The Florida Department of Environmental Protection is requiring a drilling company to answer questions during a series of public meetings in Southwest Florida. The head of South Florida Wildlands Association, Matt Schwartz, weighs in on a drilling proposal near the Everglades in Collier County.
“One question I’ve asked from the beginning that never got answered is to show us an actual map of the lease area and lay that map over the public lands in the area. What I’ve seen is just kind of blotches on a map with no features. I want to know where are the public lands in relationship to their lease area, they’ve leased 115,000 acres? What part of the Florida Panther National Wildlife Refuge have we leased? The Picayune Strand? The Pacahatchee Strand? The Big Cypress National Preserve? The Krill lands? The Panther National Wildlife Refuge? These are important public lands acquired at great cost, great effort and that’s where they’re planning to be drilling. So I want to see the actual lease. If DEP really wants to answer all of the questions the meetings should include their own representatives plus representatives from the state Fish and Wildlife Commission, from the US Fish and Wildlife Service, from the South Florida Water Management District. It’s very distressing for all of the people in Southwest Florida and for people everywhere that are concerned about panthers and wildlife and public lands and water. It’s been something of a nightmare. Do I see this as a good thing? Yes, I do.”
Why do you think there’s been so much secrecy?
“I think the problem has been is they’ve never gotten this type of scrutiny for an oil well before. In fact, the secrecy is beginning to grow. I spoke to a colleague today who was inquiring about yet another well in Lee County and was told that the permitting people in DEP can no longer answer questions to the public directly and have to go through an information officer. I think what’s happened is that there’s been a moderate, small, moderate amount of oil drilling in Southwest Florida previously. The applications came in, they were fairly routine. They were approved and I think they’re just not used to dealing with this level of interest and resentments. People do not want Southwest Florida, these rare natural public lands and lands next to public lands being turned into oil fields and there’s a lot of hostility.”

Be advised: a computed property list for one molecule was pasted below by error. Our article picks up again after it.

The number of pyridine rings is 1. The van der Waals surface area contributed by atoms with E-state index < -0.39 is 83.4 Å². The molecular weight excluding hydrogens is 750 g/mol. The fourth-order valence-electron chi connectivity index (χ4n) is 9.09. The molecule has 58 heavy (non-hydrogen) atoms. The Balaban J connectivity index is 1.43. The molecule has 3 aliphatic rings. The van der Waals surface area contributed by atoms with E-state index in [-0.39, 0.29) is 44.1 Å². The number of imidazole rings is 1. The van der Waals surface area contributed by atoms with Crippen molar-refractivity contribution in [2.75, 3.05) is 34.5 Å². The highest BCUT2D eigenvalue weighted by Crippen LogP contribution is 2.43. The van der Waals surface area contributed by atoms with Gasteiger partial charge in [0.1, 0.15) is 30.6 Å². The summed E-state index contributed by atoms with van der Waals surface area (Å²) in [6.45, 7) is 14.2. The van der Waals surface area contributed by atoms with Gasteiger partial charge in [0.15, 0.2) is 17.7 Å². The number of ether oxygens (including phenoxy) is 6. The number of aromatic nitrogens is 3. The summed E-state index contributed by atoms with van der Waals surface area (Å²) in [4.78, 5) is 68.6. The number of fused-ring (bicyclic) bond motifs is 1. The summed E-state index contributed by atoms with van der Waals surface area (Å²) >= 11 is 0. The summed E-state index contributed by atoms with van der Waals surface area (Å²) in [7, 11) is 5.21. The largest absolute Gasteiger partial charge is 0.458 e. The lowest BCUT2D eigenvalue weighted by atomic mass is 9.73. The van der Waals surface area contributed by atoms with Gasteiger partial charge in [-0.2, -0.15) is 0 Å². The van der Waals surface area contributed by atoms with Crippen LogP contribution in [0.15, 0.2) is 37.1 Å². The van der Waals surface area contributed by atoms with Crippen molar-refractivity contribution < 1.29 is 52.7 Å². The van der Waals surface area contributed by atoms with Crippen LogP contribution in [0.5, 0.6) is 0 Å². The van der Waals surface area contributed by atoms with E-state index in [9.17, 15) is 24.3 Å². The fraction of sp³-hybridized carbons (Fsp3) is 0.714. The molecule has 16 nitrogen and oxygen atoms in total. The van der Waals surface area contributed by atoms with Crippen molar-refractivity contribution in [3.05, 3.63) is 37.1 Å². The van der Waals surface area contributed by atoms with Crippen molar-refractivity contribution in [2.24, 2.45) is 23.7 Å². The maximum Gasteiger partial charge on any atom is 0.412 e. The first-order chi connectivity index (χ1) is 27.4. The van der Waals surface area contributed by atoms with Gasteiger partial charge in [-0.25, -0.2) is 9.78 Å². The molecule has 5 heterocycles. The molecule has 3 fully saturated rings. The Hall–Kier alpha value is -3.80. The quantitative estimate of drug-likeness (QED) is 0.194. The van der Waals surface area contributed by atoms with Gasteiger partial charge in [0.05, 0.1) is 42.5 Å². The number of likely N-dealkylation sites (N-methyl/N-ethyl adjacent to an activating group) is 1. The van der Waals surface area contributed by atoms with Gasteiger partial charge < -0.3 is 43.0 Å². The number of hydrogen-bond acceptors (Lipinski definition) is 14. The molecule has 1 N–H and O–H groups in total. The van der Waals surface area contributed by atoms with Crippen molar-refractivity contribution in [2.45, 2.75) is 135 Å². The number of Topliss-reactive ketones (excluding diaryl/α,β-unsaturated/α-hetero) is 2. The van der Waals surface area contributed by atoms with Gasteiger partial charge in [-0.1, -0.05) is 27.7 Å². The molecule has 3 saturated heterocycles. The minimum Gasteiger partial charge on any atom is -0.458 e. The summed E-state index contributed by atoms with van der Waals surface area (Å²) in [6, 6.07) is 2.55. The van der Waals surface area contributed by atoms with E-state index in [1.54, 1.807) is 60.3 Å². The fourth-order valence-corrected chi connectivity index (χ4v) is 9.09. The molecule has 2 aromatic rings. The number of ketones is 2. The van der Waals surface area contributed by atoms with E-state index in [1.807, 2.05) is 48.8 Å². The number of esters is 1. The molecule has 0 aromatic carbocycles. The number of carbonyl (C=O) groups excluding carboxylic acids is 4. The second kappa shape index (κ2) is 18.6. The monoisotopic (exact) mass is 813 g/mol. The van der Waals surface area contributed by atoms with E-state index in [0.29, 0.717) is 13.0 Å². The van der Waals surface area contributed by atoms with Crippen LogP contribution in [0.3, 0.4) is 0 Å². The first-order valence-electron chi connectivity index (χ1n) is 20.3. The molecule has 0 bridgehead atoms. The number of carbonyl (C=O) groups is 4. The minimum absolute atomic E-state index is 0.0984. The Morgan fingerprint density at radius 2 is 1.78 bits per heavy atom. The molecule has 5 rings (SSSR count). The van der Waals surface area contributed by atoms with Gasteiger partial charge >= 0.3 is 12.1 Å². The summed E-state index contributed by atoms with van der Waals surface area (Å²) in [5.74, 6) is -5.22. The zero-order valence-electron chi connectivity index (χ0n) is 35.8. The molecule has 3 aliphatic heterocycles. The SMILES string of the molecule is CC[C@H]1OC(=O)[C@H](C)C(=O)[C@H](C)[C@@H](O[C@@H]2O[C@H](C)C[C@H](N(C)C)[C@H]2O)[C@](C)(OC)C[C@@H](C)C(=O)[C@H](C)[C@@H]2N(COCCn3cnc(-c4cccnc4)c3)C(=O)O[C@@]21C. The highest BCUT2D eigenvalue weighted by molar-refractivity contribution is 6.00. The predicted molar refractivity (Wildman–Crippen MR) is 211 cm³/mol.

If people want to get involved in this fight where can they find more information and how can they participate?
“My organization, the South Florida Wildlife Association, we’re small, we do have a website that needs a lot of development. There’s also a Facebook page that I update 2 or 3 times a day. It’s got a very active community of folks that are engaged in this. Citizens, environmentalists, other people from other organizations, lawyers. This is a hot topic and I think it’s a moving target. It’s changing almost by the day so it’s pretty much staying in touch with us through Facebook. I’ll be sending out an updated email trying to summarize everything that’s going on as best as I can. People can also sign up for our email list on our Facebook page.”